5. A wider possible attraction of this theory is that it permits justifications of direct discrimination, not only in cases of affirmative action, but also apparently in a wider context. Although direct discrimination is bound to adversely affect the disadvantaged group, Dr Khaitan leaves open the door for justifications (as he is forced to do when he amalgamates direct and indirect discrimination). Of course, in the law of direct discrimination there are some defences or justifications already – such as some kind of genuine occupational qualification for a job, or the possibility of justification in relation to disability where there is no possibility of accommodation. What additional justifications, if any, for direct discrimination does Dr Khaitan envisage? He introduces (at p.181) the novel idea of ‘permitted discrimination’ with the illustration that in choosing my friends I can reject people on any ground whatsoever. Later he explains that I am not a duty bearer in any case when it comes to choosing my friends, because the law does not impose anti-discrimination duties on private individuals when choosing their friends. But he asserts that permitted discrimination is not the same as justified discrimination. Justified direct discrimination will arise, Tarun concludes, ‘in those rare cases where there is no blame whatsoever’ (p. 185). On reading that statement, however, I began to wonder if this argument smuggles intention or motive back into direct discrimination by the back door? Having insisted that James v Eastleigh was right in its emphasis on the effects of the rule about concessions in the swimming pool and that the benign intention of the council was irrelevant to an effects based test, why does the author now bring back in the defence of the ‘blameless’ conduct of the Council? He sees the problem I have identified (namely that he is dropping the effects test and reintroducing the lay approach of moral blameworthiness in the test of justification) and so he suggests in response to this kind of objection that the Council in James v Eastleigh acted recklessly and so were blameworthy after all (p. 185). He suggests that the Council would not have been guilty of direct discrimination if the concessions had been limited to those actually living on pensions (entirely?). Is that a convincing distinction regarding moral blameworthiness between choosing those entitled to pensions (fault) and those living on pensions (blameless), and, in any case, it is impracticable task to distinguish these categories at the ticket booth. But my general point is that the introduction of a justification for direct discrimination based upon ‘morally blameless’ conduct will run the risk of undermining his proposed effects-based test of discrimination and restoring some lay view that discrimination implies fault.
6. Although that concern about justifications for direct discrimination is a small point, it is in fact part of a much broader question about the architecture of his theory.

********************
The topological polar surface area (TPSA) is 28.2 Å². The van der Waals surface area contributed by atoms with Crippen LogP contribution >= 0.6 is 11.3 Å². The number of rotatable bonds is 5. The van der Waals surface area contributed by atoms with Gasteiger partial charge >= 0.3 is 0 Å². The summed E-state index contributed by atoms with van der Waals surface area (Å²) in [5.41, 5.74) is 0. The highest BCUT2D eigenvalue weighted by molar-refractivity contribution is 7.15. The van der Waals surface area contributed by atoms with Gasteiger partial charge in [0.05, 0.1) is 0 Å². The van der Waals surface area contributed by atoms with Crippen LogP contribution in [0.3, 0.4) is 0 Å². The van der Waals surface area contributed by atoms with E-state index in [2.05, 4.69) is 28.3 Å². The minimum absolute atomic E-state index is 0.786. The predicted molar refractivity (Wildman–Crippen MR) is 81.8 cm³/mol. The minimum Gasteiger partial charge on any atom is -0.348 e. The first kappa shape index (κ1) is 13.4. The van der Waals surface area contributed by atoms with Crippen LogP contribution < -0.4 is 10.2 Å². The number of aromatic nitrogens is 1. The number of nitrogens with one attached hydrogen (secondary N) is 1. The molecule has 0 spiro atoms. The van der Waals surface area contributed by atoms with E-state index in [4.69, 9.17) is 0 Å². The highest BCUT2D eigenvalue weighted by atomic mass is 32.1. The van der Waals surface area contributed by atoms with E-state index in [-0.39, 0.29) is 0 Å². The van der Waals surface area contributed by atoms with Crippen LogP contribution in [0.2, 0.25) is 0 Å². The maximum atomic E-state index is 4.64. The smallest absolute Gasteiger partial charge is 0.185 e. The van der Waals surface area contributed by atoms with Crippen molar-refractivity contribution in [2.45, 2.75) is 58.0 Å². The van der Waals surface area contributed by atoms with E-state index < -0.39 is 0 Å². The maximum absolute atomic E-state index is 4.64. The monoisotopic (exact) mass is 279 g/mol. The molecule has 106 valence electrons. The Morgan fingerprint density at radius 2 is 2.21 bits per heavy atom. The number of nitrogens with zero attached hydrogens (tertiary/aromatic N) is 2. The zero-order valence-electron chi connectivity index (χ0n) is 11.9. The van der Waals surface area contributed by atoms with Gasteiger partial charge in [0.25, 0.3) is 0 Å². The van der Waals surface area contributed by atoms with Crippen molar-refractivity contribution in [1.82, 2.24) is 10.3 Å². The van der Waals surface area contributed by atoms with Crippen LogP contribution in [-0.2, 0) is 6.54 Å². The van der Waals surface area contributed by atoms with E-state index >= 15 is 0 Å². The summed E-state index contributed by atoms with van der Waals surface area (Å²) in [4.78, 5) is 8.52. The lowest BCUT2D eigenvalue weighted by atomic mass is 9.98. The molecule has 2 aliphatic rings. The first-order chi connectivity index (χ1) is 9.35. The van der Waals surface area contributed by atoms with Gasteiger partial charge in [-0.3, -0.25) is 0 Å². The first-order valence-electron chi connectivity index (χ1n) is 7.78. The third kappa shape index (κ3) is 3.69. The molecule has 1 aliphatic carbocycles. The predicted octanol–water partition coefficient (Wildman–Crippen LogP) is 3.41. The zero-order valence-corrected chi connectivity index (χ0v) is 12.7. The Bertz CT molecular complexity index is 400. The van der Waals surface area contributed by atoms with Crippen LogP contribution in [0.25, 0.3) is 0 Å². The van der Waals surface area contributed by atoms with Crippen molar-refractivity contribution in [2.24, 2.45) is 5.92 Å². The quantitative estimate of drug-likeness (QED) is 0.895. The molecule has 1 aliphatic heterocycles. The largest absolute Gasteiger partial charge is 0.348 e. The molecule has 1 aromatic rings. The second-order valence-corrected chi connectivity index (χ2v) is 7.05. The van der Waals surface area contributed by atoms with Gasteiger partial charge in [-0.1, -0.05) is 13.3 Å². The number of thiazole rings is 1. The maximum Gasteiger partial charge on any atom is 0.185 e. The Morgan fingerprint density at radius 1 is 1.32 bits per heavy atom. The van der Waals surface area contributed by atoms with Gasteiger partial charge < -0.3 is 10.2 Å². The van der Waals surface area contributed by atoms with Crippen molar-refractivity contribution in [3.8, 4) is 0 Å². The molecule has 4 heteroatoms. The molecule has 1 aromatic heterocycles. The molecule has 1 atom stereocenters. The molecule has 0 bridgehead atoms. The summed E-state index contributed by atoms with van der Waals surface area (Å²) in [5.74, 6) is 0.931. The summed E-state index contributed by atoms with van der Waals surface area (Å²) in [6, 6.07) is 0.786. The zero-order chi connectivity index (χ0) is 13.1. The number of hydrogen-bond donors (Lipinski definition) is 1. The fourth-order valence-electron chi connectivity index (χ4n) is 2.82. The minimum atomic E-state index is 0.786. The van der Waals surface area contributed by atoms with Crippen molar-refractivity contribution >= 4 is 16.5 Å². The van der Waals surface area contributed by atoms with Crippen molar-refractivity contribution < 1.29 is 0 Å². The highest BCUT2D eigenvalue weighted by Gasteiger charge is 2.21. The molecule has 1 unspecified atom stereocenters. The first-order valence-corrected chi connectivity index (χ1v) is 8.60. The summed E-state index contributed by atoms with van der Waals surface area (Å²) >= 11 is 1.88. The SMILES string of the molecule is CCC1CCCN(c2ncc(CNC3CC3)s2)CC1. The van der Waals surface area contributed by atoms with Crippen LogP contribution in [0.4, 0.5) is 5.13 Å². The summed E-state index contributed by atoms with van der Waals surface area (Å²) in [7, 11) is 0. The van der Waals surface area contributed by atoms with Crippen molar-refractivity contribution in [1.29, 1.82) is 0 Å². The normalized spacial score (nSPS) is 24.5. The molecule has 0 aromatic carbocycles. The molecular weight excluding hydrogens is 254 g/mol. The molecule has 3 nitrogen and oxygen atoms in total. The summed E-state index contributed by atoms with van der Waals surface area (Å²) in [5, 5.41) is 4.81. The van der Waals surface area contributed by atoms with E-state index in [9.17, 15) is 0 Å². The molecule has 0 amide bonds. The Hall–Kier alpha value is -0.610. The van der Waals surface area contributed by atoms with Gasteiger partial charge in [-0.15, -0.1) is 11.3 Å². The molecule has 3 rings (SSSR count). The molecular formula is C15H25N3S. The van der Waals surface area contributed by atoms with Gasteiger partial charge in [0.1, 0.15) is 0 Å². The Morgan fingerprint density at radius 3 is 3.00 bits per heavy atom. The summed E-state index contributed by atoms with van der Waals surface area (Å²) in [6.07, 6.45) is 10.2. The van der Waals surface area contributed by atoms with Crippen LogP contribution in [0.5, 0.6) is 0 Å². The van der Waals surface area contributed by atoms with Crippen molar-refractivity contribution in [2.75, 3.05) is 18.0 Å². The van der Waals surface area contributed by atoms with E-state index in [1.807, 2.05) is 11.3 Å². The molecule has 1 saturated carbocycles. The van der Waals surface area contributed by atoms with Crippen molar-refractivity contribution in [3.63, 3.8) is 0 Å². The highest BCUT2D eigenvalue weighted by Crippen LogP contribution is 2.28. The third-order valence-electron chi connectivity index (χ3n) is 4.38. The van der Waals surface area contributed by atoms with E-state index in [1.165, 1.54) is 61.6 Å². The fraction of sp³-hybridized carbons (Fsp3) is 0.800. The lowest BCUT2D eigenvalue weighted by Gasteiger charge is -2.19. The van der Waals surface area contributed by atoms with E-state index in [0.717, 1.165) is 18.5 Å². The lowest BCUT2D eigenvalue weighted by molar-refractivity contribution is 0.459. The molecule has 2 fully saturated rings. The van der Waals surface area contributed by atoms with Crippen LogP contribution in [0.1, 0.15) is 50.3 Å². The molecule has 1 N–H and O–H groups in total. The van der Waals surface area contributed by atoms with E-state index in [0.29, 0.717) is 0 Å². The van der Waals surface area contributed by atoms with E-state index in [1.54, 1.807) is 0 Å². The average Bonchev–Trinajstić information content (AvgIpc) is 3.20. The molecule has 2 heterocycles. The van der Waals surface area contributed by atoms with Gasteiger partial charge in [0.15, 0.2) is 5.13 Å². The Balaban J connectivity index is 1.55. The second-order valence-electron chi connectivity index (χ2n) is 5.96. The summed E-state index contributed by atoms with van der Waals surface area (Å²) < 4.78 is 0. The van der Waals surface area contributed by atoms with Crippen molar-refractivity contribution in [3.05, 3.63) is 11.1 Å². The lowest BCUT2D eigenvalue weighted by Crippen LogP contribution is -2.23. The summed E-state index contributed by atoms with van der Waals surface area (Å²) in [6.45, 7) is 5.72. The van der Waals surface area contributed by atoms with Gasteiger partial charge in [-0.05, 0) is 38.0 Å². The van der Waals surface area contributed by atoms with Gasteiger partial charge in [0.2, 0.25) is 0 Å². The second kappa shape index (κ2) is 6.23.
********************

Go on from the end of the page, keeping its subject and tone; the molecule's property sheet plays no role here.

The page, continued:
In Chapter 1, Dr Khaitain adopts the HLA Hart’s structure of separating the general justifying aim (GJA) of a particular branch of the law from the more detailed distributional rules that impose rights and obligations on citizens within that general framework set by the aim. I have long thought that such a structure could be applicable to all legal subjects, including crime, tort, contract, and discrimination law and would produce fruitful insights. The question that has always troubled me about this structure, however, is to identify or understand the conceptual linkage (to try to use a neutral word) between the general justifying aim and the more detailed distributional rules. Hart stresses how the link is not a tight one, but the question remains what kind of link or constraint there exists between the aim and the detailed rules of application. Dr Khaitan argues that the general justifying aim for discrimination law is (as we have noted) to reduce relative disadvantages of groups with respect to the conditions for autonomy. With respect to the detailed distributional rules, he adopts (as we have seen) an effects based test of discrimination: in other words, if an action harms a member of a group because of membership of that group, there is discrimination, though it may be justified. For Dr Khaitan, the main attraction of an effects-based test for the distributional rules of discrimination is surely because it gels well with the general justifying aim: if the aim is to remedy group disadvantage, then a test for discrimination that requires an instance of the exacerbation of group disadvantage looks entirely appropriate. Indeed, the Hartian structure that separates out the questions begins to appear completely unnecessary owing to the close fit between GJA and distributional rules. Dr Khaitan’s theory of discrimination law begins to look like what Hart would disparagingly call a univocal theory. Dr Khaitan is aware of this issue and has to wrestle at great length with the question of how far he is going to deviate from his chosen tram lines. Consider, for instance, his discussion of why discrimination law permits claims by men (as in James v Eastleigh itself). Assuming that men are a favoured group, claims by men are not within the GJA as defined in this book and nor do they pass his effects test of discrimination. So does he advocate abolition of such claims? No, that would be a step too far, since then Dr Khaitan’s theory would really not fit a great deal of the law, and he is supposed to be writing a theory of the law as it is. He introduces two complex ideas to justify this extension of discrimination law to men (and other favoured groups where there is symmetrical protection). The first is what he calls ‘collateral discrimination’ (p.145), which simply permits some symmetrical claims, and the second is the ‘expressive clause’ which explains that such collateral claims are permitted when not allowing the dominant group to make a claim (in this case men), would damage the interests of the disadvantaged group (women). Although these arguments are clever and intriguing, though perhaps indeterminate, Dr Khaitan dodges what may be the simple and correct explanation of why men are permitted to bring claims for sex discrimination, which is simply that the legislator passed a rule demanding formal equality of treatment between men and women as a symbolic gesture of formal equality. Why does he not like that straightforward explanation? My surmise is that the formal equality rule does not fit his conception of the general justifying aim of discrimination law, so he does not want to embrace it as an explanation. If that surmise is correct, then what we see in his book is what I would regard as dangerous univocal tendencies. In other words, having adopted in Chapter 1 Hart’s insights regarding the difference between questions about goals and questions about distributive mechanisms, the author then proceeds to ignore those insights and tries to sell us another univocal theory like all his competitors. It is no doubt a great theory, full of brilliant insights and original ideas, but, like all univocal theories of legal doctrines or bodies of law, it must be wrong because the life of the law is not logic but experience, and experience is very messy.